US, Japan wrap up weeklong maritime drills in East China Sea
The U.S. and Japan have wrapped up a weeklong exercise in the East China Sea, where tensions have risen with China over the Japanese-controlled Senkaku Islands.
The exercise, led by the nuclear-powered aircraft carrier USS Carl Vinson, included communication drills, precision ship maneuvers, combined flight operations and liaison officer exchanges, a Navy statement said.
“This exercise is … designed to improve coordination, teamwork, operational proficiency and readiness,” Rear Adm. Jim Kilby, the Carl Vinson strike group’s commander, said in the statement. “Our two navies working together demonstrate our combined resolve to ensure peace and stability for all our partners and allies in the Indo-Asia-Pacific region.”
Also participating in the drills, which ended Friday, was the guided-missile destroyer USS Wayne E. Meyer and aircraft from Carrier Air Wing 2. Japan Maritime Self-Defense Force vessels included the JS Sazanami and the JS Samidare.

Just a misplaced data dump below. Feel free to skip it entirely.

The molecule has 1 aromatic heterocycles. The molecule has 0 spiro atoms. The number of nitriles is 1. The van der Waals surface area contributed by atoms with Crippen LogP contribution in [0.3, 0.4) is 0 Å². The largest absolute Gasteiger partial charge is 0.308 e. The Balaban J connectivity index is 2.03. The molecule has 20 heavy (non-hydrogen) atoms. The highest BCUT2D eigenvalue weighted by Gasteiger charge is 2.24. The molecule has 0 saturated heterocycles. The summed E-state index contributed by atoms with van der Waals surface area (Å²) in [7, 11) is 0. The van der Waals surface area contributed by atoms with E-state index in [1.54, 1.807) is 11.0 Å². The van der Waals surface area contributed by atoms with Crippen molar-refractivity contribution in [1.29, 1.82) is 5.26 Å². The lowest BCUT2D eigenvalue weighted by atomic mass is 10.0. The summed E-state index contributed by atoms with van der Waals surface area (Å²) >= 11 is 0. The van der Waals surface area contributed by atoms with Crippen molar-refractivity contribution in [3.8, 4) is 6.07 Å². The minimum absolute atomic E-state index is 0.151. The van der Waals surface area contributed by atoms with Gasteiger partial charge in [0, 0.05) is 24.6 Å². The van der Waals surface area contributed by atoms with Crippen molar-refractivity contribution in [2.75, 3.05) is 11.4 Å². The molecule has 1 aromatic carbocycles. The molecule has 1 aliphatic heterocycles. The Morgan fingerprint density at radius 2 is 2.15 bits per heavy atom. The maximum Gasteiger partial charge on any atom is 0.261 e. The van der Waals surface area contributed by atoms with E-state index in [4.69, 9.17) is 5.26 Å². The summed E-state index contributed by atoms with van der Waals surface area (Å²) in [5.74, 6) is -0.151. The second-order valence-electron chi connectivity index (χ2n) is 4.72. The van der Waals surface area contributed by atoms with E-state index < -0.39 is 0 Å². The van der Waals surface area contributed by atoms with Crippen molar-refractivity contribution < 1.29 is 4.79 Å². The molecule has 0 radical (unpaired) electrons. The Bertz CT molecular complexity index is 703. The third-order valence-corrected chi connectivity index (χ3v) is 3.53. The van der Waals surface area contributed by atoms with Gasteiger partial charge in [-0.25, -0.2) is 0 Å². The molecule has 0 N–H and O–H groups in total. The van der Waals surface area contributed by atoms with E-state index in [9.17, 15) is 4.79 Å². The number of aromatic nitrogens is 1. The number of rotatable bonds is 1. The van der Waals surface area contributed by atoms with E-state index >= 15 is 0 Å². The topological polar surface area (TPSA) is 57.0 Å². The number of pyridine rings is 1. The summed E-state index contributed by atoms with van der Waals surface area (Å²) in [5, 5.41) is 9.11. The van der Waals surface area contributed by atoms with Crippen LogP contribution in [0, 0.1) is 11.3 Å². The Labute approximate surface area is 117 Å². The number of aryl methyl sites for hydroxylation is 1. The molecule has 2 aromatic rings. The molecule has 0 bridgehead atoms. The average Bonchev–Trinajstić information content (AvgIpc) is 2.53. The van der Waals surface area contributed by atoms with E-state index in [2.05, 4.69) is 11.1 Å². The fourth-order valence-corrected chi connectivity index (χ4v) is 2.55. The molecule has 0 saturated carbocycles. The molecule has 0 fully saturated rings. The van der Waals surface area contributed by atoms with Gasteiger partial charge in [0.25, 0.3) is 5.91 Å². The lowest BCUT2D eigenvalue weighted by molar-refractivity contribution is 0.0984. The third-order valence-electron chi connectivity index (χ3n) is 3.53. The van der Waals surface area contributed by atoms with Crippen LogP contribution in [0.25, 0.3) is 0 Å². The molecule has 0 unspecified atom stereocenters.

Japanese and Chinese fighter jets regularly overfly the uninhabited Senkakus, which China claims as its own, and coast guard and other vessels have shadowed one another in nearby waters.
Japan nationalized the Senkakus, which lie near Okinawa prefecture and Taiwan, in 2012. The following year, China declared an Air Defense Identification Zone over the islands.
Last month, during his first trip to Japan as Pentagon chief, Defense Secretary Jim Mattis reaffirmed U.S. support for defending its ally, including the Senkakus.
“I made clear our longstanding policy on the Senkaku Islands,” Mattis said last month in Tokyo. “The U.S. will continue to recognize Japanese administration of the islands.”
China Foreign Ministry spokesman Lu Kang later reasserted Beijing’s claim on the islands and called on the U.S. to cease “making wrong remarks” over the issue, according to The Associated Press.